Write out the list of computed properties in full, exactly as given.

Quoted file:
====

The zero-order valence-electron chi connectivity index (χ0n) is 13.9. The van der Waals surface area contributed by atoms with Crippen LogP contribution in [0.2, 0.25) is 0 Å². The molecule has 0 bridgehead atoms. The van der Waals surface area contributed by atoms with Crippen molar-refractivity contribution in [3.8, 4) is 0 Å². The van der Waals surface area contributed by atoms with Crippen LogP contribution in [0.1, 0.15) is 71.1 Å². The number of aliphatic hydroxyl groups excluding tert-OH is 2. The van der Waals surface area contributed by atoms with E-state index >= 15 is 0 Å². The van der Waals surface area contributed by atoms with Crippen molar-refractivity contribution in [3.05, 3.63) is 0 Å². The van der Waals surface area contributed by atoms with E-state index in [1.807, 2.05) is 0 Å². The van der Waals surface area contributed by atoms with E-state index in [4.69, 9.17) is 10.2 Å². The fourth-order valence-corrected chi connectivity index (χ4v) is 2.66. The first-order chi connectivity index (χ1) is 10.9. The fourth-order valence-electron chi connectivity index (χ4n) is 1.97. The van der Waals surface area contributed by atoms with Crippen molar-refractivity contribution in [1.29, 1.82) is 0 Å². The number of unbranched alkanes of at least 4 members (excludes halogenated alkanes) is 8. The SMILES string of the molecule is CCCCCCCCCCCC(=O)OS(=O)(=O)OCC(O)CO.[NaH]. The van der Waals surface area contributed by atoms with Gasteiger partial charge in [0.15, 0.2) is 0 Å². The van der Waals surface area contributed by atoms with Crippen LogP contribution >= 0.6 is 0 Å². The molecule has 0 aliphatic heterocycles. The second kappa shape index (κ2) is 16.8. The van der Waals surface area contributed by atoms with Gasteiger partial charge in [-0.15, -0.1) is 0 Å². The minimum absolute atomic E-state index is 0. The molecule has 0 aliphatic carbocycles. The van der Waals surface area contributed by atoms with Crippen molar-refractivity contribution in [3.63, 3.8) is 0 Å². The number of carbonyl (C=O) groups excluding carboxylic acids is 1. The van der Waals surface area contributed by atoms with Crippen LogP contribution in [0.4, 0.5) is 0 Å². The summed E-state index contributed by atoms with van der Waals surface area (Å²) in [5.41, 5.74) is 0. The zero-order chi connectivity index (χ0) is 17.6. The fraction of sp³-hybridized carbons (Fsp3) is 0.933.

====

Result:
The zero-order valence-electron chi connectivity index (χ0n) is 13.9. The van der Waals surface area contributed by atoms with Crippen LogP contribution in [0.2, 0.25) is 0 Å². The molecule has 0 bridgehead atoms. The van der Waals surface area contributed by atoms with Crippen molar-refractivity contribution in [3.8, 4) is 0 Å². The van der Waals surface area contributed by atoms with Crippen LogP contribution in [0.1, 0.15) is 71.1 Å². The number of aliphatic hydroxyl groups excluding tert-OH is 2. The van der Waals surface area contributed by atoms with E-state index >= 15 is 0 Å². The van der Waals surface area contributed by atoms with Crippen molar-refractivity contribution in [3.05, 3.63) is 0 Å². The van der Waals surface area contributed by atoms with E-state index in [1.807, 2.05) is 0 Å². The van der Waals surface area contributed by atoms with E-state index in [4.69, 9.17) is 10.2 Å². The fourth-order valence-corrected chi connectivity index (χ4v) is 2.66. The first-order chi connectivity index (χ1) is 10.9. The fourth-order valence-electron chi connectivity index (χ4n) is 1.97. The van der Waals surface area contributed by atoms with Crippen molar-refractivity contribution in [1.29, 1.82) is 0 Å². The number of unbranched alkanes of at least 4 members (excludes halogenated alkanes) is 8. The SMILES string of the molecule is CCCCCCCCCCCC(=O)OS(=O)(=O)OCC(O)CO.[NaH]. The van der Waals surface area contributed by atoms with Gasteiger partial charge in [0.15, 0.2) is 0 Å². The van der Waals surface area contributed by atoms with Crippen LogP contribution >= 0.6 is 0 Å². The molecule has 0 aliphatic heterocycles. The second kappa shape index (κ2) is 16.8. The van der Waals surface area contributed by atoms with Gasteiger partial charge in [-0.15, -0.1) is 0 Å². The minimum absolute atomic E-state index is 0. The molecule has 0 aliphatic carbocycles. The van der Waals surface area contributed by atoms with Crippen molar-refractivity contribution in [3.63, 3.8) is 0 Å². The number of carbonyl (C=O) groups excluding carboxylic acids is 1. The van der Waals surface area contributed by atoms with Crippen LogP contribution in [0.4, 0.5) is 0 Å². The summed E-state index contributed by atoms with van der Waals surface area (Å²) in [5.41, 5.74) is 0. The zero-order chi connectivity index (χ0) is 17.6. The fraction of sp³-hybridized carbons (Fsp3) is 0.933.